Mechanical failure-an inconvenience anytime it occurs-can be deadly in the winter. Preventive maintenance is a must. Besides, a well-maintained car is more enjoyable to drive, will last longer, and could get a higher resale price.
To make sure you're prepared for winter travel, read your owner's manual and follow the manufacturer's recommended service schedule. Then follow these tips:
* Make sure your heater and defroster work.
* Replace old windshield wiper blades. In harsh climates, buy rubber-clad (winter) blades to fight ice buildup. Stock up on windshield washer solvent and carry an ice scraper.
* Inspect all lights and bulbs. Replace burned-out bulbs and periodically clean road grime from all lenses.
* Examine your tires. Evaluate them for remaining tread life, uneven wearing, and cupping; scan the sidewalls for cuts and nicks. Check your tire pressure once a month and have tires rotated as recommended. Don't forget your spare and make sure the jack is in good condition.
* Keep an eye on your battery. Routinely scrape away corrosion from posts and cable connections, making sure you avoid contact with corrosive deposits and battery acid (wear eye protection and rubber gloves). Clean all surfaces and retighten all connections. If battery caps are removable, check fluid levels monthly. Have your repair shop check the charge on your battery before a road trip.
* Change your oil and oil filter as specified in your manual. If your driving is mostly stop-and-go or you do a lot of short trips, change it more often (every 3,000 miles).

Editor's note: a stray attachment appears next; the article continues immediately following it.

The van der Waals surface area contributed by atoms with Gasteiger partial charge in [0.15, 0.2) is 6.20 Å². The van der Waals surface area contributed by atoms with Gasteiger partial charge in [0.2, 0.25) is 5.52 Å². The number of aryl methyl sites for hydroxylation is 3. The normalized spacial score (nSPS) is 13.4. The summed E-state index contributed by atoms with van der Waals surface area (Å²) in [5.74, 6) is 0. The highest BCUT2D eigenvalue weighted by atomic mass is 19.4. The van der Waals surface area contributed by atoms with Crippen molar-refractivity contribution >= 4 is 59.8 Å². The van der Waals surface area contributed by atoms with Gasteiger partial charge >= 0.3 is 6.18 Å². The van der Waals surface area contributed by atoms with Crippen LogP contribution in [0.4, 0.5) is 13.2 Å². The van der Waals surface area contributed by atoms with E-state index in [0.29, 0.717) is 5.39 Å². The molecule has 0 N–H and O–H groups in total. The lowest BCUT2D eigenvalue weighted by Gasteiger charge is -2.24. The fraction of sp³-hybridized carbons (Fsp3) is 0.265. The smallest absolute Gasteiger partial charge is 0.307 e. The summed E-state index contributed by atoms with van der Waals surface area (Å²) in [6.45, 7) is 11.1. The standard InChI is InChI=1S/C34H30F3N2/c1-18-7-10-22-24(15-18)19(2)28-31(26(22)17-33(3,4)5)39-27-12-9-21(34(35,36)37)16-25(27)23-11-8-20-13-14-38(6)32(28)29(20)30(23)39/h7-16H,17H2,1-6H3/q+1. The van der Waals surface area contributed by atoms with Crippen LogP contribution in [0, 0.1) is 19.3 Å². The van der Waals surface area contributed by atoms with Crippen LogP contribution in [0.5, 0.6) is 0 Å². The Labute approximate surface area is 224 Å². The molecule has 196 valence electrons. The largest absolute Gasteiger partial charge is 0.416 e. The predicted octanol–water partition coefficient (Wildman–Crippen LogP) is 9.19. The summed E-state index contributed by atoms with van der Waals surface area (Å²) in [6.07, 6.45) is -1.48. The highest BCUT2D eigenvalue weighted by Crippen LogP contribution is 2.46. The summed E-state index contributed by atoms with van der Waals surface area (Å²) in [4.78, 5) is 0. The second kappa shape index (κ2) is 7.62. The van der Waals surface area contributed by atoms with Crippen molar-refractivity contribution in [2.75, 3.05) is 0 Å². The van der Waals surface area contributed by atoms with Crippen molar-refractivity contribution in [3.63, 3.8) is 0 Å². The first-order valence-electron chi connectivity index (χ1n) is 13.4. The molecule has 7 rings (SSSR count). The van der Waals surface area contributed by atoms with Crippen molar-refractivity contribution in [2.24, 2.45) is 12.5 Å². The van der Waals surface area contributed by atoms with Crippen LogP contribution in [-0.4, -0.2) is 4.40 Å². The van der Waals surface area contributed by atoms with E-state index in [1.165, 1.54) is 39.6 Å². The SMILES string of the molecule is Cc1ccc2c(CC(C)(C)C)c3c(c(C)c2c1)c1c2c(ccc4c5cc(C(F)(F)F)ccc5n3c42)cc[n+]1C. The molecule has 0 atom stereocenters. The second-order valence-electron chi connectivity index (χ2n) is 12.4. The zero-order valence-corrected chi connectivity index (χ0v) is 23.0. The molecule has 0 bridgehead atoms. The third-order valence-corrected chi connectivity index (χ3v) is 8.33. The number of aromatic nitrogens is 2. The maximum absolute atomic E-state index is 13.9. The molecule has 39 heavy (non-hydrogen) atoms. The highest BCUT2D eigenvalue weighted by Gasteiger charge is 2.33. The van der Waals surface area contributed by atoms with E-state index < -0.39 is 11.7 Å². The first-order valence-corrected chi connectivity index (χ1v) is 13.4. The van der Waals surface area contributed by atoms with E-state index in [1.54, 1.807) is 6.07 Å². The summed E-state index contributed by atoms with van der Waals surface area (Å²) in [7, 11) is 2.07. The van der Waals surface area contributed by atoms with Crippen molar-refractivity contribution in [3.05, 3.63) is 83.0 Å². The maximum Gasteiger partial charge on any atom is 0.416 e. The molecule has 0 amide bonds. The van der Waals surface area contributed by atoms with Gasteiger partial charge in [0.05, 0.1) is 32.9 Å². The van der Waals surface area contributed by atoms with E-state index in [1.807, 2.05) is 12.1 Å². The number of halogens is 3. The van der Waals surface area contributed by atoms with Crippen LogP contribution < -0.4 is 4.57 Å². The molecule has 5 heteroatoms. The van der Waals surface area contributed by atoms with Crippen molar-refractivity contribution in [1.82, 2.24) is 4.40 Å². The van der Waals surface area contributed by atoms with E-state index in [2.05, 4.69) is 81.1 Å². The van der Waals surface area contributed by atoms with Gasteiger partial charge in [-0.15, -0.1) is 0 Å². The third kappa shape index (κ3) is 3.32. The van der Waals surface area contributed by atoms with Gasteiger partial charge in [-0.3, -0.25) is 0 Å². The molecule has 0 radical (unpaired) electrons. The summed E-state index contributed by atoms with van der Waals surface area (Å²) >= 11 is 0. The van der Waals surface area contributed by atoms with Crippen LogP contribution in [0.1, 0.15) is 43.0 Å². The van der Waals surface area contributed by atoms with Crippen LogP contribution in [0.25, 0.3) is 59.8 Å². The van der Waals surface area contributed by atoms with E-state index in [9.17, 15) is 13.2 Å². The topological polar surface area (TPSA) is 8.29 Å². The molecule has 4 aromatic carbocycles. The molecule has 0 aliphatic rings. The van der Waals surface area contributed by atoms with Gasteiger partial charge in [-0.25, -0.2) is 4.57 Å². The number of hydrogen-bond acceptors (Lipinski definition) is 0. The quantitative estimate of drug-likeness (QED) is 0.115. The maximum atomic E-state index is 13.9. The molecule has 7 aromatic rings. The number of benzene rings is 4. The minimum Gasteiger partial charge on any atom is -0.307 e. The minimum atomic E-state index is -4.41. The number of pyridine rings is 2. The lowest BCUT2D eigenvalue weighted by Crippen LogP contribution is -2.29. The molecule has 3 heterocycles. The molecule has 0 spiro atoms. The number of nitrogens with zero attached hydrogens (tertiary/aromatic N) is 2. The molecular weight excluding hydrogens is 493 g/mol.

* Prevent fuel line freezes. Put a bottle of fuel deicer in your tank once a month or keep your gas tank filled to keep moisture from freezing in your fuel line.
* Get engine problems fixed. Before cold weather makes existing problems worse, get problems such as hard starts, rough idling, stalling, diminished power, and so on fixed. Ask your repairman to replace any dirty filters.
* Have your cooling system completely flushed and refilled as recommended. Check the level, condition, and concentration of the coolant periodically.
* Have your repair shop examine your exhaust system. Your vehicle should be placed on a lift and the exhaust system examined for leaks. The trunk and floorboards should be inspected for small holes.
* Be prepared for emergencies. Carry gloves, boots, blankets, flares, a small shovel, sand or cat box filler, tire chains, a flashlight, and a cell phone. Put a few "high-energy" snacks in your glove box.
Federal Citizen Information Center, http://www.pueblo.gsa.gov.